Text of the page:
FBA Issue 32: May / June 2010
Self-sufficiency vs. outsourcing, Neocolonialism vs. import dependency: The dilemma of North Asian feed security
If there is a part of the world that will determine the future of the world's feed grain markets, it is North Asia. Between them, China, Japan and South Korea account for approximately 24% of the world's population, the lion's share of East Asian feed demand and the greatest source of feed demand growth in the world.
Feed's emerging price setters
Just on its own, China contains 20 percent of the world's population but only 9 percent of its arable land. Together, these three prosperous North Asian countries account for approximately 61% of the world's soy import demand, with China single-handedly absorbing 54.5% of that total.
While China defines the world soy market, Japan is the world's largest corn importer, with South Korea usually coming in either second or third place. Before being dethroned by China, Japan was for years the world's greatest soy importer and with South Korea, holds two of the three top importer positions to this day.
With respect to corn, at 16.6 million tonnes yearly, Japan is the world's largest corn importer, followed by South Korea. The USDA estimates that these two leading Asian countries absorb 33.8% of global corn imports. If that was not enough, many believe that within ten years, China might become the biggest corn importer of all.
Going forward, all three of these countries - and the world - are facing critical feed sourcing issues. South Korea and Japan import virtually all their feed grains and oil seeds. China was once completely feed self-sufficient but now depends on imports for nearly 80% of its soy supplies, with corn import dependence looming less than a decade away. Consuming a lot of the world's feed materials and producing so little of it themselves, these three nations, more than any other, will determine the course of world grain markets.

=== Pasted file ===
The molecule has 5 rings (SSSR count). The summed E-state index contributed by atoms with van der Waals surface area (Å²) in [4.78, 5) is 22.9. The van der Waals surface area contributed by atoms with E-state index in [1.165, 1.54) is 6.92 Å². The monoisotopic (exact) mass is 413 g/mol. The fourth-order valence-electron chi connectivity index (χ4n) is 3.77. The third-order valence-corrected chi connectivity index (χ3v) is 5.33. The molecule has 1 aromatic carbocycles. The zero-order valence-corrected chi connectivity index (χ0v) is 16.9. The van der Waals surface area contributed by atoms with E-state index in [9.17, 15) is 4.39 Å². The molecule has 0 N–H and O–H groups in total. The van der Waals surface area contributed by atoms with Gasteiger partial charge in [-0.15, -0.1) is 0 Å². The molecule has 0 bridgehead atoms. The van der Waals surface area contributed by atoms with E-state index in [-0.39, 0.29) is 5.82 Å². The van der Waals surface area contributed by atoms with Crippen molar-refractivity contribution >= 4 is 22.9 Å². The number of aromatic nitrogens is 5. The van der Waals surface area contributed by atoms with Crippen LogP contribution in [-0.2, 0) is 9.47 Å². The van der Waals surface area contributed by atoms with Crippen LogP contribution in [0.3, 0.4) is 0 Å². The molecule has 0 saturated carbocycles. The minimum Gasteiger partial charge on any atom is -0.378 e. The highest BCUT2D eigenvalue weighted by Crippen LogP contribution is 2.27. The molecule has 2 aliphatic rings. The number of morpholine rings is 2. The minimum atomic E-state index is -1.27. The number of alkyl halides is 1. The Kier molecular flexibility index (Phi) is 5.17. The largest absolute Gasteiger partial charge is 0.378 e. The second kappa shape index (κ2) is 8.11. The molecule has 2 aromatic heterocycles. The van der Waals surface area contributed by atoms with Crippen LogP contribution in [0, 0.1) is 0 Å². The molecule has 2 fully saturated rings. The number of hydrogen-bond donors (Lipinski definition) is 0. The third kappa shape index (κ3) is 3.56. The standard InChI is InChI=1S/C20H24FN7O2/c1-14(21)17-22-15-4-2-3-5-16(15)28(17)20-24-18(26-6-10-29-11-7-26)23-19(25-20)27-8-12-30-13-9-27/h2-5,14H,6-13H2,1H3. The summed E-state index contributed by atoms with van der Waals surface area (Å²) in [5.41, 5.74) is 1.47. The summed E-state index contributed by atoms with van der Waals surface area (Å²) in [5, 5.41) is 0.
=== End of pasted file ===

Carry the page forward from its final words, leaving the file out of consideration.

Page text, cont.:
North Asian feed's fearsome arithmetic
Moreover, closer examination of their markets reveals anomalies and unexpected consumption patterns that will make an impending, just-over-the-horizon crisis worse than it initially appear to be. Generally, we assume that developed countries with higher incomes consume more meat per capita than lower income developing countries. Therefore, common sense tells us that with per capita incomes approximately 10 times higher, the Japanese and South Koreans would consume significantly more meat than China. In north Asia, this assumption is completely untrue.
Strangely, South Korea and Japan enjoy per capita income roughly ten times higher than China, yet consume significantly less meat per capita. China's per capita meat consumption of approximately 60.4kg per person exceeds that of Japan's 43kg and South Korea's 47kg, even though the latter have personal incomes several times higher than China.
Moreover, at approximately 60kg per person multiplied by 1.38 billion and a 1.4% population growth rate, each year brings 20 million more Chinese to the global grain market. - And every one of those additional 20 million Chinese is eating, on average, more meat than Japanese or Koreans. Every nine years, the total number of new Chinese meat eaters added exceeds the combined current population of South Korea and Japan. â€“Furthermore, unlike the Koreans or the Japanese, both today's billion plus Chinese and their 20 million yearly additions are eating more meat and requiring significantly more feed per person, every year.